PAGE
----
In 1969 Boston pastor and evangelical spokeperson Harold John Ockenga, evangelist Billy Graham, and philanthropist J. Howard Pew capped over a decade of fruitful collaboration with a new project: merging Gordon Divinity School and Conwell School of Theology to form Gordon-Conwell Theological Seminary in South Hamilton, Massachusetts.

Among the young evangelical students in the very first class was my father. He vividly recalls the first chapel service in which he heard Ockenga preach as the school's inaugural president. Ockenga began by saying that he had been trained to write out a sermon first, then preach from an outline in order to avoid sounding rehearsed. But, he surmised, why not just memorize the outline? And so, with nothing but the Bible in front of him, the president launched into an articulate sermon that transfixed the new seminarians.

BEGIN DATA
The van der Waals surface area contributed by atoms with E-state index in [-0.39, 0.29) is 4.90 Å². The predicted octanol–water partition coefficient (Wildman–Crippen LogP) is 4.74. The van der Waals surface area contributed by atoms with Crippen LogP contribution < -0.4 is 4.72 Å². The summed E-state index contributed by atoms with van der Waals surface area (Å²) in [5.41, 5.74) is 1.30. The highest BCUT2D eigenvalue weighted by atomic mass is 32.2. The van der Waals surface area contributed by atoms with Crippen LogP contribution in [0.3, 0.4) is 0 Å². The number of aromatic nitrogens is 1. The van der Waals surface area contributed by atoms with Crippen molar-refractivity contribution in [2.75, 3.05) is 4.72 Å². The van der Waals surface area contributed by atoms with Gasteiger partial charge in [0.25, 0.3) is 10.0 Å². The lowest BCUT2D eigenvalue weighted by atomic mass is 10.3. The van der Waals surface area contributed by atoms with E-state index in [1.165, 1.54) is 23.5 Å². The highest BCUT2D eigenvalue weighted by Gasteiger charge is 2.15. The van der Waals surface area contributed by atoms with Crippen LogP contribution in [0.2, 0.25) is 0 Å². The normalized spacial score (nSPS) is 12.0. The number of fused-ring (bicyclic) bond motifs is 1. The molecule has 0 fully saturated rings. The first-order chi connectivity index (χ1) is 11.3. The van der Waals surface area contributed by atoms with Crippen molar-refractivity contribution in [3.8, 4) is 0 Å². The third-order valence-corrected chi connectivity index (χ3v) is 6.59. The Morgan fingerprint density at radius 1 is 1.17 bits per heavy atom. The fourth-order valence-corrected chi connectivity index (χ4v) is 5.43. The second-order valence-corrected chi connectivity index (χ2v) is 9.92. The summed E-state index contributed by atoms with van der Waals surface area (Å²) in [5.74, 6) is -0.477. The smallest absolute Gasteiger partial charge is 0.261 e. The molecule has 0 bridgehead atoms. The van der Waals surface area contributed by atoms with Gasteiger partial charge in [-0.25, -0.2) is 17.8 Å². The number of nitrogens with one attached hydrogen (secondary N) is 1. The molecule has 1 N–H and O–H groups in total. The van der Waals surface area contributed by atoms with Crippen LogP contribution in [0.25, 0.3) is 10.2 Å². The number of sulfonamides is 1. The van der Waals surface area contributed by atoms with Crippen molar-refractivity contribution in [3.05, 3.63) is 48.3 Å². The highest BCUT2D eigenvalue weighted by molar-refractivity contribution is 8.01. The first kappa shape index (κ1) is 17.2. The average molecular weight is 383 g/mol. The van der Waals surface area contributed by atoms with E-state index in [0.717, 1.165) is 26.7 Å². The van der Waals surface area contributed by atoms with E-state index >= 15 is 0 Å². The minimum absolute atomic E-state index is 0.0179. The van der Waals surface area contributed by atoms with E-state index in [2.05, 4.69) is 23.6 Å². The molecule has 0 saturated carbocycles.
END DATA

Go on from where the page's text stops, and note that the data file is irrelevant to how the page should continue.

Two and a half decades years later, I joined my fellow Gordon-Conwell first- year students in Boston's Park Street Church, where Ockenga had once been pastor, watching the inauguration of Walter C. Kaiser Jr. as the school's third president.

Working on this issue of the magazine has felt like writing a communal autobiography. Not only does my own family have roots in the "New Evangelical" movement (led by Ockenga, Graham, and others) that transformed the American religious scene in the mid-2Oth century, so does the family of magazines to which Christian History & Biography belongs, Christianity Today International.

The company's flagship publication Christianity Today—which celebrates its 50th anniversary this year—was the brainchild of Billy Graham. Ockenga was chairman of the board, and the first two editors—Carl Henry and Harold Lindsell—were founding ...

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